The benefits of having more Black teachers available to Black students have been thoroughly noted and repeatedly discussed, yet the vast majority of America’s teachers are white females.
As the country’s student body continues to diversify, it seems as if the collection of educators available for these students isn’t reflecting that change.
It’s a conversation that has been hashed out by local, national and even international publications.
But what exactly is it that needs to be done in order to boost the number of Black teachers?
While a plethora of suggestions have surfaced in the midst of this growing dialogue, Leslie T. Fenwick, dean of the Howard University School of Education and former visiting scholar at Howard University, suggests that the country is overlooking one course of action that could make a drastic difference.
Invest in more historically Black colleges and universities (HBCUs) and Hispanic-serving institutions (HSIs).
Fenwick explains that most of today’s schoolchildren are Black and Hispanic, trying to find guidance in an environment that still caters specifically to their white counterparts.
But HBCUs and HSIs have a history of producing the largest quantities of Black and Hispanic teachers that go on to teach in “high-minority” and “low-income” school districts although they still tout an impressive list of skills and credentials.
“Though they comprise 3 percent of the nation’s colleges/universities, HBCUs prepare half of the nation’s African-American teachers,” she writes in the Washington Post. “More than any of their peers, novice black teachers report a desire to serve in urban schools and, unlike white teachers, remain in those schools as the minority student population increases…Even still, too many students of color and poor students languish in schools that have high concentrations of non-certified and under-prepared teachers and a revolving door of novice principals.”
Helping HBCUs support more students aspiring to be teachers could very well open a floodgate of Black educators who can finally give students in low-income and predominantly Black communities the quality education they deserve.
As the financial support and overall reputation of HBCUs has been sent into a downward spiral, however, it has been increasingly more difficult to see the wave of Black college-educated teachers joining the force that would be expected at a time like this.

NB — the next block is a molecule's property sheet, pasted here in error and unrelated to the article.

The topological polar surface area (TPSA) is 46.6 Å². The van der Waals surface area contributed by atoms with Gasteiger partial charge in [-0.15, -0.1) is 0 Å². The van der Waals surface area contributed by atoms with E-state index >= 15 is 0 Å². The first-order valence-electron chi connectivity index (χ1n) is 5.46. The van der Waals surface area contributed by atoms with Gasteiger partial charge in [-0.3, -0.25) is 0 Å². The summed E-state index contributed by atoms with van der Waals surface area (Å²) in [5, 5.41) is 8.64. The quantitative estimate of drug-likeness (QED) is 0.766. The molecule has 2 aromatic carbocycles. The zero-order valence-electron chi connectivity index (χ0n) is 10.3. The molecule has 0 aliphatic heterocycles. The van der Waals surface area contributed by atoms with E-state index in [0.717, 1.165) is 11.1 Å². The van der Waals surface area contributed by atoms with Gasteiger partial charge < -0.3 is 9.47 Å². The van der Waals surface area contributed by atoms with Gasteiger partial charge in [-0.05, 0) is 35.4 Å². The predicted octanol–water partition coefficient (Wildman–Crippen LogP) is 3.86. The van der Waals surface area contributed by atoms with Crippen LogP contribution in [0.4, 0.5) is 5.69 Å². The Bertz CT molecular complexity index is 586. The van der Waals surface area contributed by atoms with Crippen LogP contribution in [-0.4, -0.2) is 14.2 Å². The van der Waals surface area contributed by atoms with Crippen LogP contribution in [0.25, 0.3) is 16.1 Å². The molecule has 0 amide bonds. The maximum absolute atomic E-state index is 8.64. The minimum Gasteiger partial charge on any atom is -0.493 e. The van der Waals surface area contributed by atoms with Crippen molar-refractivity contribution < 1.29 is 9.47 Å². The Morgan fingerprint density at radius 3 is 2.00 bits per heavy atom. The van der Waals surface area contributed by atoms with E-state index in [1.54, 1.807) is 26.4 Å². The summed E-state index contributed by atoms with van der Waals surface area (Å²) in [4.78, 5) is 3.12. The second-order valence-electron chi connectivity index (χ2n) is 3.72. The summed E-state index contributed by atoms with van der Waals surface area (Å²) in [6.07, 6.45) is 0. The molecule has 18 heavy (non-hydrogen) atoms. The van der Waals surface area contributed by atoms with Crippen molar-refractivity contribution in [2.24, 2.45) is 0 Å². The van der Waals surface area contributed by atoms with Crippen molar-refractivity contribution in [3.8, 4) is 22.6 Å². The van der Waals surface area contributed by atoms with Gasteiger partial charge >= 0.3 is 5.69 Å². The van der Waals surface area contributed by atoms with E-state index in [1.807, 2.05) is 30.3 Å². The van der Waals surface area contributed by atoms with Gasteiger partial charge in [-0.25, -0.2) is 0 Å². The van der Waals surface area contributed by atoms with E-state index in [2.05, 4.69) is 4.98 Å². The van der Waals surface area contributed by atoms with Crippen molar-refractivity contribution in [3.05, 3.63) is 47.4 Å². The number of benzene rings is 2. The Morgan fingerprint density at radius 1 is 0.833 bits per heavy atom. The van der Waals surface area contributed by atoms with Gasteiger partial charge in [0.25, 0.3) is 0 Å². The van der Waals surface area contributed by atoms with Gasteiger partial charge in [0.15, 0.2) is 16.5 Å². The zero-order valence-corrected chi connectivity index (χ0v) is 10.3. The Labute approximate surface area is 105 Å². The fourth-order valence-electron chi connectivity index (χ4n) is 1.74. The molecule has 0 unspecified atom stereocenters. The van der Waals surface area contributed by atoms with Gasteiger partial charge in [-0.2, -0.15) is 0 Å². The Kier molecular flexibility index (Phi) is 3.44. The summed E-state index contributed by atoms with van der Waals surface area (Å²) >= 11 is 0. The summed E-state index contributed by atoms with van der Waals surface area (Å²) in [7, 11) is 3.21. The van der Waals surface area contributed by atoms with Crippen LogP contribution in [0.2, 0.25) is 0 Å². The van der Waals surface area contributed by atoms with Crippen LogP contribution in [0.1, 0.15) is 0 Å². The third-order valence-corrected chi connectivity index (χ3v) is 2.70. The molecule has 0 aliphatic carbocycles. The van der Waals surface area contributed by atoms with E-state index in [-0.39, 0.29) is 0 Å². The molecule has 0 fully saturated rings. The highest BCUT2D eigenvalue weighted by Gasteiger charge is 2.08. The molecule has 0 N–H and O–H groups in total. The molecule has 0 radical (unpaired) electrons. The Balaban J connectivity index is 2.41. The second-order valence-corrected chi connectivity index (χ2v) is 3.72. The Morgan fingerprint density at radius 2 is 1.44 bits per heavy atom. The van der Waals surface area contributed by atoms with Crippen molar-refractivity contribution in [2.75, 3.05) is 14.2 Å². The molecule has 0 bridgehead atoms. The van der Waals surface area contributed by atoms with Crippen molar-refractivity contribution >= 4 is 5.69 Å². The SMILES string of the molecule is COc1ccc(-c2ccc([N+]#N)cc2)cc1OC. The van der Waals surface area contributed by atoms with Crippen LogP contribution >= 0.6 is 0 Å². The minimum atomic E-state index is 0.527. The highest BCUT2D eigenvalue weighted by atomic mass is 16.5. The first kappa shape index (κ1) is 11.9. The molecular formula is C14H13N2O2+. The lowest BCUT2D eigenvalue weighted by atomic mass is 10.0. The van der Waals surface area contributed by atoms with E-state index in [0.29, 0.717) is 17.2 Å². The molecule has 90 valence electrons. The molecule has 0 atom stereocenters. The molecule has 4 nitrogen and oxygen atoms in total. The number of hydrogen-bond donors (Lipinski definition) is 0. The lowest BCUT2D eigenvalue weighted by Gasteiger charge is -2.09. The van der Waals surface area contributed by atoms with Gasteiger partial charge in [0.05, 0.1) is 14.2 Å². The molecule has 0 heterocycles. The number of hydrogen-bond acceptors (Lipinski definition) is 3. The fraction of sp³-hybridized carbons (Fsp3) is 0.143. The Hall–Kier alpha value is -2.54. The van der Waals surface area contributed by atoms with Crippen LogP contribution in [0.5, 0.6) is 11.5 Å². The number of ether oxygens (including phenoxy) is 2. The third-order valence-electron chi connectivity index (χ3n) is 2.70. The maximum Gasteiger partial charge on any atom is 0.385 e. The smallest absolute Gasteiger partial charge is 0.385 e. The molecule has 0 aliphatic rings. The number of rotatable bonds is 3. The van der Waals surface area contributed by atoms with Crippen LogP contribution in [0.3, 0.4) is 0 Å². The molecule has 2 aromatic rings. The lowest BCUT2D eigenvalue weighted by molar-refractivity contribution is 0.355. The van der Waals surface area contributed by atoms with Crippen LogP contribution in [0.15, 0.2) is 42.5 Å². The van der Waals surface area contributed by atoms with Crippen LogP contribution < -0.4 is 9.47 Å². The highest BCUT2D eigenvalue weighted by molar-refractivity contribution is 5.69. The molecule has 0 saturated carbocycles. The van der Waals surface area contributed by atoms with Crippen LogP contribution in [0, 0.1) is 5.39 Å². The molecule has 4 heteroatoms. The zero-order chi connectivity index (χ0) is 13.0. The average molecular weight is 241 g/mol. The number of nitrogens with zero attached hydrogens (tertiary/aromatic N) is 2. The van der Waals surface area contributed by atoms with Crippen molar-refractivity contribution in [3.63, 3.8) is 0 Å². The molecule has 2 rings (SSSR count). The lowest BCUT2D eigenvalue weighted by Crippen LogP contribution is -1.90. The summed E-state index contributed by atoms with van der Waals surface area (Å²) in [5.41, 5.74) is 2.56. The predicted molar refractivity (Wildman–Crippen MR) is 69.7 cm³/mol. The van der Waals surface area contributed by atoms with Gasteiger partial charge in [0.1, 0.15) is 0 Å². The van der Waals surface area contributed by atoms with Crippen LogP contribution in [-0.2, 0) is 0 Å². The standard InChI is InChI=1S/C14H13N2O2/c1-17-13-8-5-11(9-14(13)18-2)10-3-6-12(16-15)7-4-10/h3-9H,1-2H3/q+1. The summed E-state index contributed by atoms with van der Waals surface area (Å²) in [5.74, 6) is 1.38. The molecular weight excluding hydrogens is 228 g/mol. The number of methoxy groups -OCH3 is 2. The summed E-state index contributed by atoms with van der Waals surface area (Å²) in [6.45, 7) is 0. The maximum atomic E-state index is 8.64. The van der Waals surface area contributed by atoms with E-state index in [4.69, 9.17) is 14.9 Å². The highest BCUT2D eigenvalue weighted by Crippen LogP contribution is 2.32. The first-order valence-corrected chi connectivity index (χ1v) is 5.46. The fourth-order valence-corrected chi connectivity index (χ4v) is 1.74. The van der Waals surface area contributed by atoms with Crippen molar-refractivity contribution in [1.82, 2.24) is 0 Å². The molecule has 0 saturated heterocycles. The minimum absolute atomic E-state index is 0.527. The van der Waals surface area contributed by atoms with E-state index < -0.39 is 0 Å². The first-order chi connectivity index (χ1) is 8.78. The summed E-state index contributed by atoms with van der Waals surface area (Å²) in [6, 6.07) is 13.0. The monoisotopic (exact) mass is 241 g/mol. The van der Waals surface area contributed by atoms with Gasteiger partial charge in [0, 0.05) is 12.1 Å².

While many HBCUs are actually private universities, a vast collection of public HBCUs have actually been taking on unnecessary financial burdens due to a biased and dishonest system.
A report released back in February by the Association of Public and Land Grand Universities (APLU) found that several states with public HBCUs had actually been withholding roughly $60 million total in funding that was meant to go to the HBCUs.
“Between 2010 and 2012, Texas, North Carolina, South Carolina, West Virginia, Virginia, Arkansas, Kentucky, Missouri, Florida and Delaware reportedly did not allocate proper funds to some of the minority institutions within their state,” Black Enterprise reported. “Under the Morrill Act of 1890, which established 18 black land-grant universities, the federal government committed to providing financial support to these institutions as long as the state matched that support. While the United States Department of Agriculture continues to provide federal funding to land-grant institutions, APLU’s report finds disparities in states matching funds for land-grant HBCUs versus predominantly white colleges and universities.”
While the HBCUs were given more than $244 million from the USDA the states only matched the funding up to $188 million, leaving the schools with the responsibility to come up with a combined $57 million.
Congressional mandate does not punish states for not matching the full amount of funding given to HBCUs but it does place the burden on the schools to come up with the rest of the funding that wasn’t provided even though more than 50 percent of the country’s HBCU Land Grant schools have applied to be waived of this requirement.
Without the proper financial backing, it’s harder for HBCUs to stay afloat and harder to convince students to attend when the future of the university, and its accreditation, is uncertain.
This is ultimately putting a great hindrance on what could be powerhouse producers of soon-to-be Black educators who could eventually help close America’s educational achievement gap.